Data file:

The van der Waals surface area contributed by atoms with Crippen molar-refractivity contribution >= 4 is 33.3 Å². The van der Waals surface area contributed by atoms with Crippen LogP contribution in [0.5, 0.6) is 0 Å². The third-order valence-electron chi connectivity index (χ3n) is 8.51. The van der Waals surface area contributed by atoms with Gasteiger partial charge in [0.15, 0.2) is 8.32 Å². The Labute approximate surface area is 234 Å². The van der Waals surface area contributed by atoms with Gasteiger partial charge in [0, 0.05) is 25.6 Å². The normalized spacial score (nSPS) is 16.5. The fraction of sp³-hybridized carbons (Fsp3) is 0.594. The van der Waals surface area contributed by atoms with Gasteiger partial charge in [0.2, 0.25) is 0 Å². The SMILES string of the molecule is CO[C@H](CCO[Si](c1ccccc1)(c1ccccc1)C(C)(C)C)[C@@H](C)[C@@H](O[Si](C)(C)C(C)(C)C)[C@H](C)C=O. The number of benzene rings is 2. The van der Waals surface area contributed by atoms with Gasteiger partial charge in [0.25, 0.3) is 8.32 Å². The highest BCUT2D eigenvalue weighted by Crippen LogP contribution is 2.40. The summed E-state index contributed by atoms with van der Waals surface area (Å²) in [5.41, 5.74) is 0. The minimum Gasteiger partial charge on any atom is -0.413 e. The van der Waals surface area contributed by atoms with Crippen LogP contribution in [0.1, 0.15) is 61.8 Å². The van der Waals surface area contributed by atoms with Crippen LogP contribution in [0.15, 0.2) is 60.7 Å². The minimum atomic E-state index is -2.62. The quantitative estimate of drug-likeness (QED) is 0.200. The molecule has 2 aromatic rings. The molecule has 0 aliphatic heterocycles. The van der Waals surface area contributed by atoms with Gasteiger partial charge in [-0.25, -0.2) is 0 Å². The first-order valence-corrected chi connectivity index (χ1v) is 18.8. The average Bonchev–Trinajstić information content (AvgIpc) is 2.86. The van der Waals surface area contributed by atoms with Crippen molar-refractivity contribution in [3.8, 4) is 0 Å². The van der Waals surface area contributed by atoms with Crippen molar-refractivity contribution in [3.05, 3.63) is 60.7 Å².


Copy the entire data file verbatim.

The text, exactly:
The van der Waals surface area contributed by atoms with Crippen molar-refractivity contribution >= 4 is 33.3 Å². The van der Waals surface area contributed by atoms with Crippen LogP contribution in [0.5, 0.6) is 0 Å². The third-order valence-electron chi connectivity index (χ3n) is 8.51. The van der Waals surface area contributed by atoms with Gasteiger partial charge in [0.15, 0.2) is 8.32 Å². The Labute approximate surface area is 234 Å². The van der Waals surface area contributed by atoms with Gasteiger partial charge in [0, 0.05) is 25.6 Å². The normalized spacial score (nSPS) is 16.5. The fraction of sp³-hybridized carbons (Fsp3) is 0.594. The van der Waals surface area contributed by atoms with Gasteiger partial charge in [0.2, 0.25) is 0 Å². The SMILES string of the molecule is CO[C@H](CCO[Si](c1ccccc1)(c1ccccc1)C(C)(C)C)[C@@H](C)[C@@H](O[Si](C)(C)C(C)(C)C)[C@H](C)C=O. The number of benzene rings is 2. The van der Waals surface area contributed by atoms with Gasteiger partial charge in [0.25, 0.3) is 8.32 Å². The highest BCUT2D eigenvalue weighted by Crippen LogP contribution is 2.40. The summed E-state index contributed by atoms with van der Waals surface area (Å²) in [5.41, 5.74) is 0. The minimum Gasteiger partial charge on any atom is -0.413 e. The van der Waals surface area contributed by atoms with Crippen LogP contribution in [0.1, 0.15) is 61.8 Å². The van der Waals surface area contributed by atoms with Crippen LogP contribution in [0.15, 0.2) is 60.7 Å². The minimum atomic E-state index is -2.62. The quantitative estimate of drug-likeness (QED) is 0.200. The molecule has 2 aromatic rings. The molecule has 0 aliphatic heterocycles. The van der Waals surface area contributed by atoms with Gasteiger partial charge in [-0.25, -0.2) is 0 Å². The first-order valence-corrected chi connectivity index (χ1v) is 18.8. The average Bonchev–Trinajstić information content (AvgIpc) is 2.86. The van der Waals surface area contributed by atoms with Crippen molar-refractivity contribution in [3.8, 4) is 0 Å². The van der Waals surface area contributed by atoms with Crippen molar-refractivity contribution in [3.05, 3.63) is 60.7 Å².